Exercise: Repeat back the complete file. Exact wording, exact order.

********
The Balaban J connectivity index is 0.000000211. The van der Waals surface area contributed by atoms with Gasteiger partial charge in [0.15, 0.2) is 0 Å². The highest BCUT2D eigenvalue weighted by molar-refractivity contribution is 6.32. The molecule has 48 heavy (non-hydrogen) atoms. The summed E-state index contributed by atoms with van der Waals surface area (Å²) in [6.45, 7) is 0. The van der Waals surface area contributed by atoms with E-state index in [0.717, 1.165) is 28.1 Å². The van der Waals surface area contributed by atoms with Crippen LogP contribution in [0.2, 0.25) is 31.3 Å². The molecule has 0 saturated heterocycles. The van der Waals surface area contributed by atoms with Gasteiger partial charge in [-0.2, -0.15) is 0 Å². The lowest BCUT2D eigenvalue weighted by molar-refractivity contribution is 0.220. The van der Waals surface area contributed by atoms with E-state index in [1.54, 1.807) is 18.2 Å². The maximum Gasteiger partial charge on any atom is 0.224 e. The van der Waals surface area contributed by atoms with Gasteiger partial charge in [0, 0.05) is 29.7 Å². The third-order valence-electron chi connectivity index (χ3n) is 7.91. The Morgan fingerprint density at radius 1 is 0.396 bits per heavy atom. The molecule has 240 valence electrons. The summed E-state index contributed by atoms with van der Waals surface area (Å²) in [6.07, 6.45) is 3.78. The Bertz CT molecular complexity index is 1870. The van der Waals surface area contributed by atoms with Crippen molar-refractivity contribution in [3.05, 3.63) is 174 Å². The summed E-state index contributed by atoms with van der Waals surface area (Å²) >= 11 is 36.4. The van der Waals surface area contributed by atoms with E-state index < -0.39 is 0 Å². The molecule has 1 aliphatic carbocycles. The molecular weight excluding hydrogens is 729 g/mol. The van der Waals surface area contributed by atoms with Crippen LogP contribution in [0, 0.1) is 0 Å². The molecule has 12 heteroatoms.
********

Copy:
The Balaban J connectivity index is 0.000000211. The van der Waals surface area contributed by atoms with Gasteiger partial charge in [0.15, 0.2) is 0 Å². The highest BCUT2D eigenvalue weighted by molar-refractivity contribution is 6.32. The molecule has 48 heavy (non-hydrogen) atoms. The summed E-state index contributed by atoms with van der Waals surface area (Å²) in [6.45, 7) is 0. The van der Waals surface area contributed by atoms with E-state index in [0.717, 1.165) is 28.1 Å². The van der Waals surface area contributed by atoms with Crippen LogP contribution in [0.2, 0.25) is 31.3 Å². The molecule has 0 saturated heterocycles. The van der Waals surface area contributed by atoms with Gasteiger partial charge in [-0.2, -0.15) is 0 Å². The lowest BCUT2D eigenvalue weighted by molar-refractivity contribution is 0.220. The van der Waals surface area contributed by atoms with E-state index in [1.54, 1.807) is 18.2 Å². The maximum Gasteiger partial charge on any atom is 0.224 e. The van der Waals surface area contributed by atoms with Gasteiger partial charge in [0, 0.05) is 29.7 Å². The third-order valence-electron chi connectivity index (χ3n) is 7.91. The Morgan fingerprint density at radius 1 is 0.396 bits per heavy atom. The molecule has 240 valence electrons. The summed E-state index contributed by atoms with van der Waals surface area (Å²) in [6.07, 6.45) is 3.78. The Bertz CT molecular complexity index is 1870. The van der Waals surface area contributed by atoms with Crippen molar-refractivity contribution in [3.05, 3.63) is 174 Å². The summed E-state index contributed by atoms with van der Waals surface area (Å²) >= 11 is 36.4. The van der Waals surface area contributed by atoms with E-state index < -0.39 is 0 Å². The molecule has 1 aliphatic carbocycles. The molecular weight excluding hydrogens is 729 g/mol. The van der Waals surface area contributed by atoms with Crippen LogP contribution in [0, 0.1) is 0 Å². The molecule has 12 heteroatoms.